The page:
By Alex Barbuti
Last Monday, along with 11 other journalism students from City College Brighton and Hove, I embarked on a trip to visit the European Parliament in Brussels. We had been invited by the press office of the EP who sought to educate us budding journalists in the day-to-day workings of a colossal political system.
Aside from the excitement of my first trip on the Eurostar, I was keen to see how the EP works to represent and govern the European Union and had high hopes that seeing democracy in action would help the topics we have been studying in the Public Affairs module of our course, (one of the harder ones to get to grips with), sink in.
I was not disappointed. After settling in to our ridiculously nice digs for three days, (the EU budget certainly can’t be accused of sparing any expense when entertaining), we ventured to the heart of Brussels to meet our guide. Paola, an EP press officer, was an unbeatable source of wisdom and insight on all things EU, describing the world of European politics and her role within it to us in a way that was infinitely more relevant and engaging than our text book.
After a quick spruce up we were treated to a three-course feast, unlimited wine, (the nice kind), and introduced to two expat journalists living and working in Brussels. Rory Watson and Geoff Meade, working for the Times and Press Association respectively, brought to life the hectic and glamorous world of political journalism many of us had longed to hear of. After a series of sobering talks about the lack of jobs in journalism from our regular guest speakers back in Brighton, it was invigorating to feel that glimmer of hope once again that life in our chosen profession might play out a little like an episode of The Hour after all.
After a thought-provoking visit to the city’s Parlementarium, a sort of museum of all things EU, and the reminder that the 754 MEPs in Brussels represent a staggering 500 million citizens across 27 member states, we ventured into the depths of the EP to meet and interview five of the MEPs who represent the South East of England.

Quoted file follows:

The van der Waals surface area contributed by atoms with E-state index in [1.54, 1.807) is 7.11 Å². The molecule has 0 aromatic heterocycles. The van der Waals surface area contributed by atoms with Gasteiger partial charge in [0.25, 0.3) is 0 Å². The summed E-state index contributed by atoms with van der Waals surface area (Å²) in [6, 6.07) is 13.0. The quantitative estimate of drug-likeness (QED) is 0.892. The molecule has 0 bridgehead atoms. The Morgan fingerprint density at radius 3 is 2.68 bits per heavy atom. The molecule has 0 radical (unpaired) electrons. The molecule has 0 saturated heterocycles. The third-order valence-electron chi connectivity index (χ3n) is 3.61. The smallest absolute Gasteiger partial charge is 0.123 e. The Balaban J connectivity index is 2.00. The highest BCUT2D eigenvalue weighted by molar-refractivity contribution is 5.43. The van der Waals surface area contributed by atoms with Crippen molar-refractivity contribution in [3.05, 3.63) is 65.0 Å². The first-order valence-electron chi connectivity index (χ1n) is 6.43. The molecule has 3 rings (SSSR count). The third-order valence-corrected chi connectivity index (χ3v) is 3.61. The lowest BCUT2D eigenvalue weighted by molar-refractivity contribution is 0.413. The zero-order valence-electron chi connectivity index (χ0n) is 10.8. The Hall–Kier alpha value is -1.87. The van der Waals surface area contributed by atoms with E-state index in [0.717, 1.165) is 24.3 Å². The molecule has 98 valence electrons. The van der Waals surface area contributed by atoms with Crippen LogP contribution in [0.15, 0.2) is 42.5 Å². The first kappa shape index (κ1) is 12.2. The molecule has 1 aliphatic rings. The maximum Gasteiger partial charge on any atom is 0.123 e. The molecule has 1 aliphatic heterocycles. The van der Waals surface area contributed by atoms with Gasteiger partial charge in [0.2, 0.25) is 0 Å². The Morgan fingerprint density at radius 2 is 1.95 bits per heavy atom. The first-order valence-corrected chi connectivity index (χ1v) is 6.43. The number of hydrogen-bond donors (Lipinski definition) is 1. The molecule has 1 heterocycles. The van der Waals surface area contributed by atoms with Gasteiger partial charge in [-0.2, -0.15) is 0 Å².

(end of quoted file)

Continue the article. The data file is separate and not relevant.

With the thought fresh in our minds that the European Parliament is now a co-legislator for almost all EU law our interviews, and their big names, seemed all the more intimidating.
Across two days we met and interviewed one Labour, one Liberal Democrat, one Green Party and two Conservative MEPs, all of whom represent the South East of England amongst the 72 MEPs elected nationwide.
After a shaky start and some fierce encouragement from our tutor, we hit our interrogative stride with our third, and by far most controversial, representative, Daniel Hannan of the Conservative Party.
We had asked each member questions about hot topics in the region, including: transport; hydraulic fracturing (“fracking”); and a living wage, but it was Hannan’s staunch views on Britain’s membership of the Union, and his desire for a referendum on the subject, that left a lasting impression on us all.
Putting political opinions aside, the consensus among our group was that most surprising and refreshing of all was the division amongst members of the same political groupings.
We met Hannan and James Elles during our trip, both members of the Conservative Party in Britain and in Brussels the European Conservatives and Reformists but they certainly weren’t singing from the same hymn sheet. Asked about Hannan’s vehemently anti-Europe stance and assertions that Britain can go it alone, Elles described his colleague’s views as “romantic”, adding that Hannan is part of the “grumpy brigade” and “not known for his business experience”. Plainly put, Elles insists: “We (the UK) do not have the economic muscle to do this by ourselves.”
The seven groupings of the European Parliament, (members sit among those with aligned political preferences, not fellow countrymen), are not exactly equivalent to British political parties but it seems unlikely that opposing views like these would be so readily expressed in British Parliament.
With the absence of political whipping it seemed members were able to speak far more freely and honestly, and as such their views and the resulting debates were encouraging and engaging.
A tour of the Parliament’s exceptional multimedia facilities and archive; free to use for any accredited journalist, demonstrated to us all that there can be little excuse for national media not to cover the Union and Parliament in depth.
So why is it that, among the 26 people on our course, only three or four had any working knowledge of the role of this powerful institution before our trip? We are students, after all, who have chosen to study a subject that’s core basis is knowledge of the things that are relevant to and affect our lives.
Maybe the majority of people in Britain just don’t realise that what happens and is decided in Brussels can have a real effect on the policies that govern their lives. It is certainly not something any of us remembers being taught in school.
Are we sceptical that MEPs living in another country cannot truly understand the issues we face in the South East? If that’s the case, don’t we share all the more reason to try and understand their role and hold them accountable to it?
For this aspiring journalist at least the EU Observer, the news website of the European Parliament will be the newest addition to my favourites list.